Strangely enough Marx felt the same way about French society in 1843-1844, where he wrote his “Economic and Philosophic Manuscript” focusing on the concept of alienation. In fact it could be argued that the initial concept of alienation articulated by Marx bears a striking resemblance to symptoms of schizophrenia (and its spectrum disorders).

    There is the alienation of man from from his product, the denial of authorship, alienation of man from fellow man and from his social status and self-alienation a sense of social isolation and maladjustment.

    Thus it may not be such a stretch to maintain that that the discussion of alienation in the 1844 manuscripts was partially an attempt to deal with the phenomenon of mental alienation (and neurosis). Maybe at the root of Marx was not simply an attempt to put Hegel onto his feet but also a realization about the potential independent reality of madness. (For more on this issue see Liah Greenfeld, “Mind, Modernity and Madness: The Impact of Culture on Human Experience.”

    1. Eric Anderson

      Doh! Fascinating stuff. One of the reasons I love this website so much. The readers often provide information I’d never trip across an my own.
      Thank you for your thoughts.

      1. Anonymous 2

        Enjoyed your piece, Eric.

        You might be interested in my comment on Iain McGilchrist above. Perhaps you are familiar with his work already?

        1. Eric Anderson

          Just did, I hope. Kinda been a big day, heading to sleep, and I may not have submitted it properly. Will check back in the morning after some shut eye and see. Suffice to say, I think my voice comes from my right brain, not my left.

  24. JBird4049

    >>>wtf happened in 1971?

    The postwar boom was from 1947/48 to 1971/72, which is maybe 25 years, and it ended 51 years ago. 51 years of consuming the previous 185 years of building everything from schools to roads, canals, bridges, trains, and most industries under the American System.

  25. jhallc

    “Pete Buttigieg Is Pretending He’s Powerless to Change Railroad Safety Procedures” Jacobin –

    Never let a good crisis go to waste so they say! Pete’s just fiddling while East Palestine burns. This would be the opportune time to do something but, you just know he doesn’t want to tick off any corporate overlords.

  26. bojang bugami

    About ” giving the Myanmar rebels a fraction of the aid and support we give Ukraine” : any aid the West gives the rebels will be way outdone by Russia and China supporting the Tatmadaw Coup regime in return.
    For Russia, a Tatmadaw victory is a “must win”. For China, the West must lose here, as elsewhere, which would turn a Tatmadaw victory into a default ” must win” for China as well.

    And if the West, especially the US, were seen and acknowledged to be giving aid to the Myanmar rebels, the Left will immediately accuse the Myanmar uprising of having been a Western-sponsored color revolution all along, and the Left will support the Tatmadaw coup regime as hard as it can. ( Hopefully Naked Capitalism would refuse to go along with the rest of the Left in such a scenario).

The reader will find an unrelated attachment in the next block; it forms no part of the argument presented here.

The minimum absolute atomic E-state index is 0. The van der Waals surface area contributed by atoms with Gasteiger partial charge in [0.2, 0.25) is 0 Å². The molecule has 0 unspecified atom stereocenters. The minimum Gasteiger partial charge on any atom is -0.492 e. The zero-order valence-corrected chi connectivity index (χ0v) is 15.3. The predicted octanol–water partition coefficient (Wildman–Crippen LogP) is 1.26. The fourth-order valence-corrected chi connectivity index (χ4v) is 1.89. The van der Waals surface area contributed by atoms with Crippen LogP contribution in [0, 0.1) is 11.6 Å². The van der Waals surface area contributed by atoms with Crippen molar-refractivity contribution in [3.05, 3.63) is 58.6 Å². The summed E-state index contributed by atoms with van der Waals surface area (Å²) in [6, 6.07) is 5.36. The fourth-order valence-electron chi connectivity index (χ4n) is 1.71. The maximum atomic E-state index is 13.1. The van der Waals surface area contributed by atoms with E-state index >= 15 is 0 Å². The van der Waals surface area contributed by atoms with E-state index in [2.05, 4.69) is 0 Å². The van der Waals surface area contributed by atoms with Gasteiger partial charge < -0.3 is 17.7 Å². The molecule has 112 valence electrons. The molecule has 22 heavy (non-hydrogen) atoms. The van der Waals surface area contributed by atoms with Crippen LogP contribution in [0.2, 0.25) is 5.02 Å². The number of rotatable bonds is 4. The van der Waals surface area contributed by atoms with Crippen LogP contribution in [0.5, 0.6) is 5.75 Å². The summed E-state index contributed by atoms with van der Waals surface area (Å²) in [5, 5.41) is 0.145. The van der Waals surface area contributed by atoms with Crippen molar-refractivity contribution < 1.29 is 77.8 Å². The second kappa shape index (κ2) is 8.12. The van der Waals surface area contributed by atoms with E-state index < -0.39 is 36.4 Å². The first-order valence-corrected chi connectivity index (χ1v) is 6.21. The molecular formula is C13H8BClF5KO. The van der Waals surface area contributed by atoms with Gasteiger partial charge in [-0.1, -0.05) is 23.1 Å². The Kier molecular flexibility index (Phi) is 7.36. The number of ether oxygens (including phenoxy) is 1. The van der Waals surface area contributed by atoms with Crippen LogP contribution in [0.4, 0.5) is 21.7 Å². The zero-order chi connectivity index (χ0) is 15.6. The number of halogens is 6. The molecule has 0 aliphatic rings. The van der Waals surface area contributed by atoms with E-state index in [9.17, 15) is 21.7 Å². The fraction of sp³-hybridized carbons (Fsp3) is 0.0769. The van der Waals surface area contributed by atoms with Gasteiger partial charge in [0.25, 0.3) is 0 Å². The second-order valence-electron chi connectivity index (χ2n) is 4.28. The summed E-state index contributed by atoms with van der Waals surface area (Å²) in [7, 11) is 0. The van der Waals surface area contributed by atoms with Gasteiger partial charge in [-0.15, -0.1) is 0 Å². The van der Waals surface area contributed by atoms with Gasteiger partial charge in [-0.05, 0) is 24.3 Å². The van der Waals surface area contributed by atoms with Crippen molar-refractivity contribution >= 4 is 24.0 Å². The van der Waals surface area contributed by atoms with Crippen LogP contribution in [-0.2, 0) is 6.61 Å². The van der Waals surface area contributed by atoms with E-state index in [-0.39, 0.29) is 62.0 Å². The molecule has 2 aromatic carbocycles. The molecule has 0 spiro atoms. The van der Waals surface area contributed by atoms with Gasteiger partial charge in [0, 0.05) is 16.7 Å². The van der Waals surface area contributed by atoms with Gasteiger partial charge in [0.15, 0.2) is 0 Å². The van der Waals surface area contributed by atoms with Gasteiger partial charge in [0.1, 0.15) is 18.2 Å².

So while the Myanmar rebels and the NUG leaders and cadres might not believe it, they really are better off without recieving any kiss-of-death Western aid or advice. They will be forced to survive, or fail to survive, all the Darwin filters they will be shoved through over the next several years.

      1. tevhatch

        That’s difficult, as they were/are a NED creature for color revolution/regime change. Brian Berletic / New Atlas has two videos as well as some written blog posts where the funding trail is well laid out.

  27. Karl

    RE: Wolfgang Streeck interview

    I see WS as providing an informed German perspective. He basically said that Germany’s submissiveness despite so many affronts from the U.S. (including Nordstream II) means it will, from now on, “do what it’s told [from the U.S.]”. Sounds like vassalage to me. As for Ukraine’s prospects, his views seem to reveal the highly filtered pro-US reporting on the situation within Germany, stating that a drawn-out war of attrition weakens Russia:

    More likely, however, the United States will prefer a drawn-out phony war, with occasional battles at roughly the present front line, both parties basically dug into their present position. This would provide for a lasting weakening of Russia and a stable restoration of American hegemony over Western Europe, both of which are in the interest of the United States as they prepare for the real war, economic and military: the war with China. For this, a year-long dragged-out freezing of the conflict lines in Ukraine is all that is needed.

  28. Karl

    FWIW, this is somewhat old news (7 months) about Russia deploying its 2S4 Tylupan, the largest mortar/cannon in the world (introduced in 1974, with a new variant introduced in 2017). Youtube video here. Considering the grim possibilities of further escalation, Wikipedia has this interesting tidbit:

    One of the more unique aspects of the 2S4 is their nuclear capability. Development of tactical nuclear munitions … resulted in the 3BW4 round using a 3B4 nuclear projectile with a yield of approx. 2 kt.

    The 130 kg laser guided projectile can reach ~9km distant targets; 18km with the rocket-assisted version. I wouldn’t want to be in any fortification (or anywhere else) with this thing in the vicinity.